What is Shrove Tuesday?

The word “shrove” comes from the old English word “shrive” which means to confess your sins. Lent is a time of reflection and preparation observed by Christians in the 46 days leading up to Easter. Typically, Christians would confess their sins on the day before lent began (Ash Wednesday), which is how we now have Shrove Tuesday. Because it’s observed on the day before lent starts, Shrove Tuesday is observed on a different day each year. Ash Wednesday is called so as it is observed by a priest placing ashes on the forehead of Christians on the first day of lent.

Why do we eat pancakes?

Lent is the time that many Christians give up rich foods such as dairy and meat. As lent lasts 46 days and there weren’t any refrigerators in Ye Olde England, it was customary to use up all the fattening ingredients that wouldn’t last until lent was over. What’s the simplest way to use up eggs and milk? Add some flour and you’ve got yourself some pancakes! So yes, Pancake Day was born from the desire to not waste food. Pancakes are such a simple and versatile food that can be made sweet or savoury, flat or fluffy.

Did you know that “Mardi Gras” is French for “Fat Tuesday”?

Not only do we eat pancakes on Shrove Tuesday, but it’s a British tradition to race pancakes! Legend has it that this tradition originated back in 1445 when a woman in Olney, England was so busy making pancakes that she lost track of time. When she heard the church bells ringing for Shrove Tuesday mass she ran as fast as she could to the church still wearing her apron and clutching her pan with a pancake. The world famous Olney Pancake Race takes place every year, with local housewives competing wearing an apron and a hat or scarf.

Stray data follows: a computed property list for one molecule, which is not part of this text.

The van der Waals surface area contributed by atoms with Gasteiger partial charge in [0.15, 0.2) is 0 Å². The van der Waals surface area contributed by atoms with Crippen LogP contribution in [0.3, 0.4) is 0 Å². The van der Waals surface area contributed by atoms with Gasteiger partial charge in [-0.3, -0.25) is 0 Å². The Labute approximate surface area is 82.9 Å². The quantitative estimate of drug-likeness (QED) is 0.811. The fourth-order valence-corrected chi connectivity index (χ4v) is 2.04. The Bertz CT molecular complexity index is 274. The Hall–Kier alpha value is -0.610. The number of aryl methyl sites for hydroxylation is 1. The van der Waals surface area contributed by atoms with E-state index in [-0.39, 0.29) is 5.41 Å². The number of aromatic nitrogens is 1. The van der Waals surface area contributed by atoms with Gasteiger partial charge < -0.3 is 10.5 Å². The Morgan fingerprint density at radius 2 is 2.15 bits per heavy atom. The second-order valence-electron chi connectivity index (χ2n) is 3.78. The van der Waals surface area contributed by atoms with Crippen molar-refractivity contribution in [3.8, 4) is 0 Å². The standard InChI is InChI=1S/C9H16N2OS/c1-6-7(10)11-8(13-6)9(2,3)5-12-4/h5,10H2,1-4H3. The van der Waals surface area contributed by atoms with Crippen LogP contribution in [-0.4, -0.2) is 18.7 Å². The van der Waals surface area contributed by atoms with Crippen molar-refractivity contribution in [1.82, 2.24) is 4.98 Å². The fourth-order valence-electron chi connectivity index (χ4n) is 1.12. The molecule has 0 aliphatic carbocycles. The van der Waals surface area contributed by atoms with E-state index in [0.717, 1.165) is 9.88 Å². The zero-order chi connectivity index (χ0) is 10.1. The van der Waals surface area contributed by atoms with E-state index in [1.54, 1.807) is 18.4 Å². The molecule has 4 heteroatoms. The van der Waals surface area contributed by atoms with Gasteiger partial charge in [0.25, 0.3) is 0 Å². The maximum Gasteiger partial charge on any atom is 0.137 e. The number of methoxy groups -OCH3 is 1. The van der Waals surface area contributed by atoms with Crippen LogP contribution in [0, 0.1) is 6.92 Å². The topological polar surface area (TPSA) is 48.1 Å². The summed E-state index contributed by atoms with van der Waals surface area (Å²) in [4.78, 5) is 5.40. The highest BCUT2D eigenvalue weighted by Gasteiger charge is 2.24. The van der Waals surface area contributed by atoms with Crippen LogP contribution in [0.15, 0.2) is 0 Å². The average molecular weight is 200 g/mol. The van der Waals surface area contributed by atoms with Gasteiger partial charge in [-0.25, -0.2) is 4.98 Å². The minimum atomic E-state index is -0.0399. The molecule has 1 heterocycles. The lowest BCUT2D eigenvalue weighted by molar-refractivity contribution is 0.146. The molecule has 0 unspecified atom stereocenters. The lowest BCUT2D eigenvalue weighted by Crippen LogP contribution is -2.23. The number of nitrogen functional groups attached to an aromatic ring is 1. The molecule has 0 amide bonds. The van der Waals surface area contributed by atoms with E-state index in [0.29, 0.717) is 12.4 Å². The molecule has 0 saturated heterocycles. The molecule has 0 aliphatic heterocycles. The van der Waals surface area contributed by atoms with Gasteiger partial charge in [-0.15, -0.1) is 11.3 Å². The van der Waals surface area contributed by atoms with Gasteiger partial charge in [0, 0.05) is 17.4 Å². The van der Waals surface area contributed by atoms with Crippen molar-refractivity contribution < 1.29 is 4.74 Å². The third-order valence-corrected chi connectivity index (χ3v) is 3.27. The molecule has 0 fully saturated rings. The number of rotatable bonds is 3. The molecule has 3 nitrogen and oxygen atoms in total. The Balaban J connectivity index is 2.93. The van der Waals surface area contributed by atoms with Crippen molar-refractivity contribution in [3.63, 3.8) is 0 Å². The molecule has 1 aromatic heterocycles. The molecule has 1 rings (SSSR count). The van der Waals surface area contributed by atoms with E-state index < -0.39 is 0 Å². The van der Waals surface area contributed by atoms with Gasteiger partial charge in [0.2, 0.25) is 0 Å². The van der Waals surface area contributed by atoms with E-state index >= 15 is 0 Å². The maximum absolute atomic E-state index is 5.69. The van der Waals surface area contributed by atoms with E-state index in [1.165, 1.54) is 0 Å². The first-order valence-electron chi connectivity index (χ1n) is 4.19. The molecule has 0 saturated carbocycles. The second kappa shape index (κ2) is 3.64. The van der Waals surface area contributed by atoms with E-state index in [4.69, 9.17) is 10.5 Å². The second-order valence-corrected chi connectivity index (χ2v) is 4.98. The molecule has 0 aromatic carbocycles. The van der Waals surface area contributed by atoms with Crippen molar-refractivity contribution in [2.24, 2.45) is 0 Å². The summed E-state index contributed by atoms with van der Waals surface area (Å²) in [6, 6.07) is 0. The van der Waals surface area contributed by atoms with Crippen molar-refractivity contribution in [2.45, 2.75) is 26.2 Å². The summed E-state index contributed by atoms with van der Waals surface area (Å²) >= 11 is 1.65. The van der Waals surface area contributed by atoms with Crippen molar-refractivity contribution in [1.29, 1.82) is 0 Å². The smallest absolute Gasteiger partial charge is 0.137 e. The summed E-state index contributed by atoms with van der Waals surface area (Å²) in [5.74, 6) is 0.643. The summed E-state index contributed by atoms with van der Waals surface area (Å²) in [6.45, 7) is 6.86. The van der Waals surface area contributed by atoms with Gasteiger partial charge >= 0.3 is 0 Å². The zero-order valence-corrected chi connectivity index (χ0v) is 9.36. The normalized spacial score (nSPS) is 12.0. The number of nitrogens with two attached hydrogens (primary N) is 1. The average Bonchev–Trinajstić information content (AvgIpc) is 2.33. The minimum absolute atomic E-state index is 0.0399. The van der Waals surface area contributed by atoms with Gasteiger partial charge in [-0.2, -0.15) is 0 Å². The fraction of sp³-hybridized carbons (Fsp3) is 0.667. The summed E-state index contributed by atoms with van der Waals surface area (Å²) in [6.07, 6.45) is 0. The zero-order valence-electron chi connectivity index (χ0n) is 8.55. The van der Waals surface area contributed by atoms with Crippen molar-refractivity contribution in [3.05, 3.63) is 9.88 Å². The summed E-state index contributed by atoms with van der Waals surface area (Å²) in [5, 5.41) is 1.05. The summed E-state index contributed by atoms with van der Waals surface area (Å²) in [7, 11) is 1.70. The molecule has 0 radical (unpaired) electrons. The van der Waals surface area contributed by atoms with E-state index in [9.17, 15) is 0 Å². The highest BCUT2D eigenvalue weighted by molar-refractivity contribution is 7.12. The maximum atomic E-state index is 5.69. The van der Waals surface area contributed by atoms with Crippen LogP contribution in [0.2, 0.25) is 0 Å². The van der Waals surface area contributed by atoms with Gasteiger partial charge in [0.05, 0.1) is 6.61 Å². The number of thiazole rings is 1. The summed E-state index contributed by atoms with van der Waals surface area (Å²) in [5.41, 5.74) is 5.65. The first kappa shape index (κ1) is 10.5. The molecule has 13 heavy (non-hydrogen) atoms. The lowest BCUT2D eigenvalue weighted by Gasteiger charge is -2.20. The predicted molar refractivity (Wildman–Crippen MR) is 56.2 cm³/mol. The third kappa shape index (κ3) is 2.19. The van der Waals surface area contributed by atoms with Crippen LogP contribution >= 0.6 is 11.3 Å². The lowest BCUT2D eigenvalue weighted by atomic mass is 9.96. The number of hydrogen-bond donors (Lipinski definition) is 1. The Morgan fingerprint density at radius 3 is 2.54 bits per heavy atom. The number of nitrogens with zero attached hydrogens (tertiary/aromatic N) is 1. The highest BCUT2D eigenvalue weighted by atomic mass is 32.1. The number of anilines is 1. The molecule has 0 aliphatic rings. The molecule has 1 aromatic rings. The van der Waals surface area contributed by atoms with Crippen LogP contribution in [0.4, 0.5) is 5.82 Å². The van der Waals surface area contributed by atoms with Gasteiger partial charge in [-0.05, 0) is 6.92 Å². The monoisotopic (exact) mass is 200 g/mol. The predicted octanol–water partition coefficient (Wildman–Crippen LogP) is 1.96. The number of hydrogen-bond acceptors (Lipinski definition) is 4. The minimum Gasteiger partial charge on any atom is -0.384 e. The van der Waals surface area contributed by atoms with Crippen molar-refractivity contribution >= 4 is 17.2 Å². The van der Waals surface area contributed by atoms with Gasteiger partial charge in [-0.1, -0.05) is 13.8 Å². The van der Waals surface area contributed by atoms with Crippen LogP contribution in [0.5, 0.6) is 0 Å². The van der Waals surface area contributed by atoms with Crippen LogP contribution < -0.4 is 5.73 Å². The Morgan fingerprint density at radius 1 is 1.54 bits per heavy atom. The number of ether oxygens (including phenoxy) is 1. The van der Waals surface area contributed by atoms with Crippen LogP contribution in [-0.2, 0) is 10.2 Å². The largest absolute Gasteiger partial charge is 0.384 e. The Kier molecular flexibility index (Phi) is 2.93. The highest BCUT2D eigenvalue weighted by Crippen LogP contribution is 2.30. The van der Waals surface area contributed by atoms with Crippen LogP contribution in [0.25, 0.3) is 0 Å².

Is it any surprise that the celebrations that call the start and end of lent involve indulgent foods? Enjoying pancakes on Shrove Tuesday with a topping of your choice before 46 days of abstaining from such indulgences, to celebrating the end of lent with a chocolate filled feast at Easter. Whether you do choose to give up anything for lent, or you just like eating breakfast foods for every meal, Pancake Day is a day we can all enjoy.

It’s super simple to make pancakes. Just remember, it’s as easy as 1, 2, 3.

You’ll need the following:

  • 100g plain flour
  • 2 Large eggs
  • 300mL milk
  • Topping of your choice

Easy Peasy Lemon Squeezy Pancakes

A no fuss pancake recipe for any breakfast or dessert
Total Time 5 mins
Course Breakfast, Dessert
Servings 2


  • Large mixing bowl
  • Whisk
  • Pancake or fry pan
  • Sieve


  • 100 g Plain Flour
  • 2 Eggs
  • 300 ml Milk


  • Sieve 100g plain flour and a pinch of salt into a large mixing bowl.
  • Make a well in the centre and crack 2 eggs into the middle. Tip: crack eggs into a glass first to avoid getting any shell in the mixture, then pour the eggs from the glass into the flour mixture.
  • Slowly whisk 300ml milk into the flour/egg mixture until combined. Don't add it too quickly or it'll clump. Slow and steady means you'll end up with a nice smooth batter, about the consistency of slightly thick single cream.
  • Heat your pan over a low-moderate heat. You don’t want a hot pan or you pancake will burn! I use a cast iron pan and highly recommend getting one if you don’t already. Non-stick pans work, but a cast iron pan will last much longer and will never stick provided you take care of it.
  • Melt a small nob of butter in your preheated pan. Use a ladle or measuring cup to ladle some batter into your pan, tilting the pan to move the mixture around the pan in a thin, even layer.
  • Leave to cook for about 30 seconds or until the batter starts to come away from the sides. Then carefully flip your pancake and cook for a further 30 seconds until both sides are golden. Use an egg flip or palette knife to flip, or if you’re feeling fancy just toss it! (The latter is a somewhat messier option…)
  • Serve with your favourite topping and enjoy!